Rabadi is putting that education to excellent use in this production of Beauty and the Beast, which she calls a "huge show, which so many people have worked so tirelessly to create." Asked what she thinks accounts for the enduring appeal of this "tale as old as time," she replies: “It is about falling in love. To watch two people fall in love, first with each other and then with themselves is very relatable and exciting.”

That Belle is a princess ahead of her time is something that also fascinates Rabadi. "No matter what she looked like, she would still be the most beautiful person in the village because of her outlook on life and the way she treats others. She doesn't let anyone get in her way, not a misogynous dope like Gaston or even an intimidating beast."

Rabadi is reprising her role in Marc Robin's vision of the show, and she says MSMT's production will share similar choreography and sentiments, but also highlight a number of new nuances. "Playing opposite a different Beast colors my performance a lot," she notes. "Darick [Pead] is wonderful to play with. We have great chemistry. I like that Marc envisions the Beast to be very childish, not necessarily dark and brooding. Since he is ultimately halted in his development at age sixteen, he remains a spoiled young boy, not learning any of life's lessons. Darick took to that concept so naturally, and shares that childishness in his amazing comedy."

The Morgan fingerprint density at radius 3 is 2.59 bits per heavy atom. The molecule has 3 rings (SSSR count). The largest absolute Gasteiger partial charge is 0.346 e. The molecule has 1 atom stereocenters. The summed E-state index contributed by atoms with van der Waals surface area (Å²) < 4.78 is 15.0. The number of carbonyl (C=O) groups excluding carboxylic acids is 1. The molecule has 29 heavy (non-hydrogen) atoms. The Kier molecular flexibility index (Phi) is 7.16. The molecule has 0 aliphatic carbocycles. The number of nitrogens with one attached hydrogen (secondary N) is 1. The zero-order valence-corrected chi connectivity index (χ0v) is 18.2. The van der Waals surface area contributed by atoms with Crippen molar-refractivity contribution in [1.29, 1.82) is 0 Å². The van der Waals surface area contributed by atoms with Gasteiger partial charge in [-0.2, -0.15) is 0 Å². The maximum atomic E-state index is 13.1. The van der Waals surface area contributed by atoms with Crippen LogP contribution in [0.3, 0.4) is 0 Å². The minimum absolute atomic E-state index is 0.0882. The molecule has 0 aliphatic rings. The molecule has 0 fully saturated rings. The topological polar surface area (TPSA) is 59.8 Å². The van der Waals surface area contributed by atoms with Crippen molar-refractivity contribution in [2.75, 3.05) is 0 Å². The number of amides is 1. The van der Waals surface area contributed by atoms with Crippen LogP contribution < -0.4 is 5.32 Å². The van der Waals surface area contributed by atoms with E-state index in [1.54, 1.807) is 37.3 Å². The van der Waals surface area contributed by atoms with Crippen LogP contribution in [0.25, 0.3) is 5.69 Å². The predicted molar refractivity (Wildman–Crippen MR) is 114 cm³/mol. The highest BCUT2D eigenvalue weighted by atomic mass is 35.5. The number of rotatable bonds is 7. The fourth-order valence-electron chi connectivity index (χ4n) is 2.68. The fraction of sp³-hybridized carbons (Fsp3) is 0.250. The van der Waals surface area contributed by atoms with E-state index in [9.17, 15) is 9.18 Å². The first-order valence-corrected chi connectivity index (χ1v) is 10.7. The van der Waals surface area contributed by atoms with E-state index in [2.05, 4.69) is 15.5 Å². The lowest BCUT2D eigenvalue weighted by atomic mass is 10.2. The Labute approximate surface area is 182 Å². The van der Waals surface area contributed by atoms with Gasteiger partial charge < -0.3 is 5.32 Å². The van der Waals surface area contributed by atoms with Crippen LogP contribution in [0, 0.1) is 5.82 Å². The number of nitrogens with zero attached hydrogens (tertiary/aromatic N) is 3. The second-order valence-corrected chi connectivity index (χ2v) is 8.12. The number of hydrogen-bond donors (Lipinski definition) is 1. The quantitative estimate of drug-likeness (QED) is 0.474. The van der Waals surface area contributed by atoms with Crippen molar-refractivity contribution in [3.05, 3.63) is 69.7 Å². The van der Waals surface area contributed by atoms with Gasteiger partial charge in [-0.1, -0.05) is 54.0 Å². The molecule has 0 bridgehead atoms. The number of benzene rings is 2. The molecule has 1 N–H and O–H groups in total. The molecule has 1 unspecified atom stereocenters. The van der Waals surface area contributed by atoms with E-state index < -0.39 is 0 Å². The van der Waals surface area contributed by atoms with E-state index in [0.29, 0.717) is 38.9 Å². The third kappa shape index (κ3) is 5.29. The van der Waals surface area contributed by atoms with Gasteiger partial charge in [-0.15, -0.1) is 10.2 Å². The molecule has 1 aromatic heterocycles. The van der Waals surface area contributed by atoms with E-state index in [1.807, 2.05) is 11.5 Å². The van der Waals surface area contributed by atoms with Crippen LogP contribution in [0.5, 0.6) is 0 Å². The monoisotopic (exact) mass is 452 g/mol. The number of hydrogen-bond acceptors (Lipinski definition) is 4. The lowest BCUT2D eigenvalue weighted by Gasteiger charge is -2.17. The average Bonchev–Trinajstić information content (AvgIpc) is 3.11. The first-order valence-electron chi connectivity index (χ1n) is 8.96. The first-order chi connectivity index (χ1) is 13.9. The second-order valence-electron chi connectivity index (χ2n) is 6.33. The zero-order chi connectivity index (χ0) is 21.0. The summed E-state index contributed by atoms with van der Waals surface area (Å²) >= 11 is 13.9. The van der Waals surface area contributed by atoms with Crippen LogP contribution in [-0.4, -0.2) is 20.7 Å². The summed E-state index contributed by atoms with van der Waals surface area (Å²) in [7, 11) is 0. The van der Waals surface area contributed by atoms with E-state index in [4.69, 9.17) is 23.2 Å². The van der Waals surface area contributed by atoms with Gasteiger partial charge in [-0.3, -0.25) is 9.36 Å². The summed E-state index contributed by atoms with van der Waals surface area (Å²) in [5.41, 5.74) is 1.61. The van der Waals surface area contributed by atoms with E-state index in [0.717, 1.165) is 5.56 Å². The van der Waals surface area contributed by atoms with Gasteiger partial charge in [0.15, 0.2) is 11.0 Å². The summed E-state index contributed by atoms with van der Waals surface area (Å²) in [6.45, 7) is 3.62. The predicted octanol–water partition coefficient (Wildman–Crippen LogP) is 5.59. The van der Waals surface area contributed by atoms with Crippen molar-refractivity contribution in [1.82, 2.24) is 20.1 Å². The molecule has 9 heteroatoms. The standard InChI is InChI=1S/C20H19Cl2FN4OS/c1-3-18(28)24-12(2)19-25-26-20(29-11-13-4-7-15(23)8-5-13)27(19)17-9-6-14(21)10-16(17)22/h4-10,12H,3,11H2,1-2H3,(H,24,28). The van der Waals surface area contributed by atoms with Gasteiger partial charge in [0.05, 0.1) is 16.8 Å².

When Beauty and the Beast played at the Fulton in the 2016-2017 holiday season, it sold out and received warm acclaim. I ask Lexi Rabadi what she hopes for from the Maine audiences. Her eyes sparkle as she recalls the Maine summer of 2016. "I love the audiences here. They really embrace a show. I remember in Mamma Mia! feeling the closest to being a rock star that I have ever gotten to feel."

"It may sound like a cliché, but what better show than this one to experience the literal magic of live theatre? I love that there will be so many children experiencing this story for the first time, and so many other people re-experiencing it like new. That makes every single show special for us.”

Lexi Rabadi